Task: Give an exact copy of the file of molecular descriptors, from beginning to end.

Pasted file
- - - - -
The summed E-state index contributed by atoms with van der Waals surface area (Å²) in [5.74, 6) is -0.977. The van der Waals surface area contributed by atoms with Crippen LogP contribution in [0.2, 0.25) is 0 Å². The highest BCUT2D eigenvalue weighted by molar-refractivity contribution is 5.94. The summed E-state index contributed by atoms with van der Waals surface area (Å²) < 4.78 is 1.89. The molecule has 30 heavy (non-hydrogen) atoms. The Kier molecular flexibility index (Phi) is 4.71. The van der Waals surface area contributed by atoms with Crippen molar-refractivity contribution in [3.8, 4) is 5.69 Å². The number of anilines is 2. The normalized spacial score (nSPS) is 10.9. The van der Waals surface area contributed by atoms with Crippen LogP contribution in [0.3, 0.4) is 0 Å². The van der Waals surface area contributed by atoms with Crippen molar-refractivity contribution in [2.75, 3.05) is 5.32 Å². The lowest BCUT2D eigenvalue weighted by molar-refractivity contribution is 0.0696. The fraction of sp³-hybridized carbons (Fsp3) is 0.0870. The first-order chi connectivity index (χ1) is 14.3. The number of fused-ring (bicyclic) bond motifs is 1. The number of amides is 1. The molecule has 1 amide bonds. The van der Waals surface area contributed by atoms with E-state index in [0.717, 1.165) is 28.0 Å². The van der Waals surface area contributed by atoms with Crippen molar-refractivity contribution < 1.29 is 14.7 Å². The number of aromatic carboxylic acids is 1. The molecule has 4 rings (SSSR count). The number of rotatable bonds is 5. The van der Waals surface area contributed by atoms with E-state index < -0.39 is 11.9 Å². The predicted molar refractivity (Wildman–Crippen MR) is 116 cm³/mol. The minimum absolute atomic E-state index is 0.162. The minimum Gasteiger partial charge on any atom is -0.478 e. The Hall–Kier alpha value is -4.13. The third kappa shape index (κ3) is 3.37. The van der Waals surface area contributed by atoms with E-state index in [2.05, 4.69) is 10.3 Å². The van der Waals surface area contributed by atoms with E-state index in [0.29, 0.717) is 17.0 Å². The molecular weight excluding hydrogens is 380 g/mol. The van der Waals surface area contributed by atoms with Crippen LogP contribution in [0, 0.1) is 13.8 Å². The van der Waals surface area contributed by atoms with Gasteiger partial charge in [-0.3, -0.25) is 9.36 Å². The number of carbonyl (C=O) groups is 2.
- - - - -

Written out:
The summed E-state index contributed by atoms with van der Waals surface area (Å²) in [5.74, 6) is -0.977. The van der Waals surface area contributed by atoms with Crippen LogP contribution in [0.2, 0.25) is 0 Å². The highest BCUT2D eigenvalue weighted by molar-refractivity contribution is 5.94. The summed E-state index contributed by atoms with van der Waals surface area (Å²) < 4.78 is 1.89. The molecule has 30 heavy (non-hydrogen) atoms. The Kier molecular flexibility index (Phi) is 4.71. The van der Waals surface area contributed by atoms with Crippen molar-refractivity contribution in [3.8, 4) is 5.69 Å². The number of anilines is 2. The normalized spacial score (nSPS) is 10.9. The van der Waals surface area contributed by atoms with Crippen LogP contribution in [0.3, 0.4) is 0 Å². The van der Waals surface area contributed by atoms with Crippen molar-refractivity contribution in [2.75, 3.05) is 5.32 Å². The lowest BCUT2D eigenvalue weighted by molar-refractivity contribution is 0.0696. The fraction of sp³-hybridized carbons (Fsp3) is 0.0870. The first-order chi connectivity index (χ1) is 14.3. The number of fused-ring (bicyclic) bond motifs is 1. The number of amides is 1. The molecule has 1 amide bonds. The van der Waals surface area contributed by atoms with E-state index in [0.717, 1.165) is 28.0 Å². The van der Waals surface area contributed by atoms with Crippen molar-refractivity contribution < 1.29 is 14.7 Å². The number of aromatic carboxylic acids is 1. The molecule has 4 rings (SSSR count). The number of rotatable bonds is 5. The van der Waals surface area contributed by atoms with E-state index < -0.39 is 11.9 Å². The predicted molar refractivity (Wildman–Crippen MR) is 116 cm³/mol. The minimum absolute atomic E-state index is 0.162. The minimum Gasteiger partial charge on any atom is -0.478 e. The Hall–Kier alpha value is -4.13. The third kappa shape index (κ3) is 3.37. The van der Waals surface area contributed by atoms with E-state index in [2.05, 4.69) is 10.3 Å². The van der Waals surface area contributed by atoms with E-state index in [0.29, 0.717) is 17.0 Å². The molecular weight excluding hydrogens is 380 g/mol. The van der Waals surface area contributed by atoms with Crippen LogP contribution in [0, 0.1) is 13.8 Å². The van der Waals surface area contributed by atoms with Gasteiger partial charge in [-0.3, -0.25) is 9.36 Å². The number of carbonyl (C=O) groups is 2.